As moviegoers get ready for Meryl Streep’s return to the big screen in Jonathan Demme’s Ricki and the Flash, the Criterion Collection releases a digitally restored DVD of Karel Reisz’s The French Lieutenant’s Woman (1981), Streep’s first starring film role. Streep appeared in the film after she established herself as a great actress with The Deer Hunter (1978) and Kramer vs. Kramer (1979), but before she cemented her legacy as one of the greatest with Sophie’s Choice (1982), Silkwood (1983), and Out of Africa (1985). Streep’s Academy Award nominated performance is typically powerful, but even she can’t save the film from its postmodern pretensions.
The French Lieutenant’s Woman (1981) is based on John Fowles’ “unfilmable” novel about a Victorian love affair between the social outcast Sarah Woodruff and the gentleman Charles Smithson. The novel has been described by literary theorist Linda Hutcheon as a work of “historiographic metafiction” because Fowles combines metafiction with historical fiction. (‘Historiographic Metafiction: Parody and the Intertextuality of History“) Fowles calls attention to the conventions of Victorian literature as he tells his tale, and his novel was considered unfilmable by literary critics because it contains a self-aware omniscient narrator and multiple endings.
The only way to make Fowles’ postmodern prose filmable was for screenwriter Harold Pinter to stray significantly from the source. In Pinter’s adaptation, actors Anna (Streep) and Mike (Jeremy Irons) play Sarah and Charles in a film production of The French Lieutenant’s Woman. As Reisz cuts back and forth between the two parallel stories, we observe two forbidden love affairs. The first, between Sarah and Charles, will be familiar to fans of Fowles’ novel, and the second, between Anna and Mike, is meant to replace the omniscient narrator in Fowles’ novel and contribute to the overall postmodernity. Streep and Irons are real actors who play fictional actors in a film adaptation of a novel, and the film adaptation in which Anna and Mike appear is the same film adaptation that we watch unfold on screen. It’s all so very meta.
It’s also pointless. Unlike Day for Night (1973), which is a love letter to the filmmaking process, and The Player (1992), which is a satire of the filmmaking process, The French Lieutenant’s Woman doesn’t have anything interesting to add about the filmmaking process. The characters represent ideas instead of people, and the film-within-a-film device is only incorporated to create a fourth wall between the audience and the film — to remind us that the movie we’re watching isn’t real.
Metafiction may have been revelatory in 1981, but after decades of overuse, it’s become redundant. The film has not aged well, and this has to do with the failure of postmodernism and poststructuralism to contribute anything useful to popular culture. Academics in the late 20th century welcomed artists who alienated their audiences with fiction that called attention to its artifice, but most audience members wanted more immersive fare. The French Lieutenant’s Woman is emotionally cold and distant. This explains why escapist entertainment such as Raiders of the Lost Ark, On Golden Pond, and Superman II were the highest grossing films of 1981.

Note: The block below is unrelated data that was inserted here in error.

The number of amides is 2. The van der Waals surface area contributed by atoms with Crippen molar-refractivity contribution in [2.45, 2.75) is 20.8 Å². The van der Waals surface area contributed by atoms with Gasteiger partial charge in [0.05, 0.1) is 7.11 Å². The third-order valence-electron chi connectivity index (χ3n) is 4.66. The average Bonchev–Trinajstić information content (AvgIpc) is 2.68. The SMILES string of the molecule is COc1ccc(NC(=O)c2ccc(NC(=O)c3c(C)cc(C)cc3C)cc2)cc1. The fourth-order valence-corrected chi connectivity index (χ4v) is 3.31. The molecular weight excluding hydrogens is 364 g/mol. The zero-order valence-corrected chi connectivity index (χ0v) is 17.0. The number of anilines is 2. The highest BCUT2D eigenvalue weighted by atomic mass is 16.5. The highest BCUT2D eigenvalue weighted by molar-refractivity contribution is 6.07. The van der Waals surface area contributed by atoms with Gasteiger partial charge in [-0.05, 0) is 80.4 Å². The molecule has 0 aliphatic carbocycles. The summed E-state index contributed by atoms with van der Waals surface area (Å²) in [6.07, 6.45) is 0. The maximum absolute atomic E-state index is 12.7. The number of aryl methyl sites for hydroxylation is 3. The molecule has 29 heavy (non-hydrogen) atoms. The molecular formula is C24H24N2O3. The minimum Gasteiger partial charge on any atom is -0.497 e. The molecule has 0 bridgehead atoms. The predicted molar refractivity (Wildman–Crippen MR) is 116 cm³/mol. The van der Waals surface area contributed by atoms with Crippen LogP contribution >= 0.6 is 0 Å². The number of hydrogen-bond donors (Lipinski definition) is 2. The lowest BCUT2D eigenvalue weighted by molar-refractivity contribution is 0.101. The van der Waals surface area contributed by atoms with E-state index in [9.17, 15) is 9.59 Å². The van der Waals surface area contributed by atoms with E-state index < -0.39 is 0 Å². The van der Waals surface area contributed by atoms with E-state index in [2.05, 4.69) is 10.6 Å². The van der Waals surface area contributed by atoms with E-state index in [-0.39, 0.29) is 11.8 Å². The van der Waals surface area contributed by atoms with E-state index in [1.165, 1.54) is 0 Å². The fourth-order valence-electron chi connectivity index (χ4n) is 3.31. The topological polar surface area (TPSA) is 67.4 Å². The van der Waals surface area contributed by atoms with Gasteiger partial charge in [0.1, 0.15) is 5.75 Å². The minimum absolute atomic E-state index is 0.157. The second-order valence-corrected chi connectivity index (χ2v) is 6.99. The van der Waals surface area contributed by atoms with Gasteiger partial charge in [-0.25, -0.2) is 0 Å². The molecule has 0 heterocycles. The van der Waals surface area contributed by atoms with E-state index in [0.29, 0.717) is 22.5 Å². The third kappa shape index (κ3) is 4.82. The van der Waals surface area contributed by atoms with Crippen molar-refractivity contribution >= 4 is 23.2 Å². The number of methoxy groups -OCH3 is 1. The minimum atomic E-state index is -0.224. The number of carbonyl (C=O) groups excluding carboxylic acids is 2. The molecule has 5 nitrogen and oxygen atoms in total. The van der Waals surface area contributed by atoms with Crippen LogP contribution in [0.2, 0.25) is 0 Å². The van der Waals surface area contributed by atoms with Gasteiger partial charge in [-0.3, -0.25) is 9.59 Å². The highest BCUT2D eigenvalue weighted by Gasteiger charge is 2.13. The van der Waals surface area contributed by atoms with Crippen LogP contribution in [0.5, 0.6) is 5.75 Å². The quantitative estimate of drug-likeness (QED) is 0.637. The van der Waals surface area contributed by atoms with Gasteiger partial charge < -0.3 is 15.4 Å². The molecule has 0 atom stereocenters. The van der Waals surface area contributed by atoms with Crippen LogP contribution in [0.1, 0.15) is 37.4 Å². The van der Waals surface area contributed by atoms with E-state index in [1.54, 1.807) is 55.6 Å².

Like any postmodern work, The French Lieutenant’s Woman wants to punish the audience. Just when we’re about to get lost in the brooding Victorian story with Sarah and Charles, Reisz brings us back to the boring present day with Anna and Mike, and just as we start to gain interest in Anna and Mike’s story, we’re sent back to the past with Sarah and Charles. The film is frustrating to watch, and because that’s the point, it’s even more frustrating to know that this is precisely what the filmmakers want us to feel.
Despite these criticisms, the production values in the Victorian period deserve praise. The costumes by Tom Rand, the production design by Assheton Gorton, the art direction by Allan Cameron, Norman Dorme, and Terry Pritchard, the set decoration by Ann Mollo, the cinematography by Freddie Francis, and the score by Carl Davis contribute to the period’s beautiful milieu. This is in contrast to the mundane modern day setting. The modern day story with Anna and Mike distracts from the Victorian story with Sarah and Charles, and if the filmmakers focused entirely on Sarah and Charles’ story, the film would’ve been more engaging. Alas, such changes would compromise the postmodernity of Fowles’ novel, and God forbid anyone did that.
The DVD comes with a number of bonus features that complement the film. In “Emotional Uncertainties”, a 30-minute behind-the-scenes documentary, Streep, Irons, and editor John Bloom describe their memories of the shoot. I was surprised to learn that Streep and Irons played their characters in both storylines as if they were appearing in two different films, and didn’t try to comprehend the connection between the two storylines.
In two other interviews, Carl Davis discusses his score for the film, and film scholar Ian Christie offers an intriguing analysis of the film’s importance. Criterion also includes a 1981 episode of London Weekend Television’s The South Bank Show, in which Fowles, Pinter, and Reisz talk about the film. Finally, film scholar Lucy Bolton contributes an essay in the DVD’s booklet. These bonus features are useful for viewers who don’t like the film but want to understand why Criterion considers it to be cinematically important.
If we judge The French Lieutenant’s Woman by whether or not it achieves what it aims to do, then it’s a success, but if we judge it by whether or not it entertains and engages with the audience in exciting ways, then it’s a failure. Fans of Fowles’ novel will admire Reisz and Pinter’s adaptation. Everyone else will be reminded that the worst decision artists ever made was to accept postmodernism as a legitimate movement.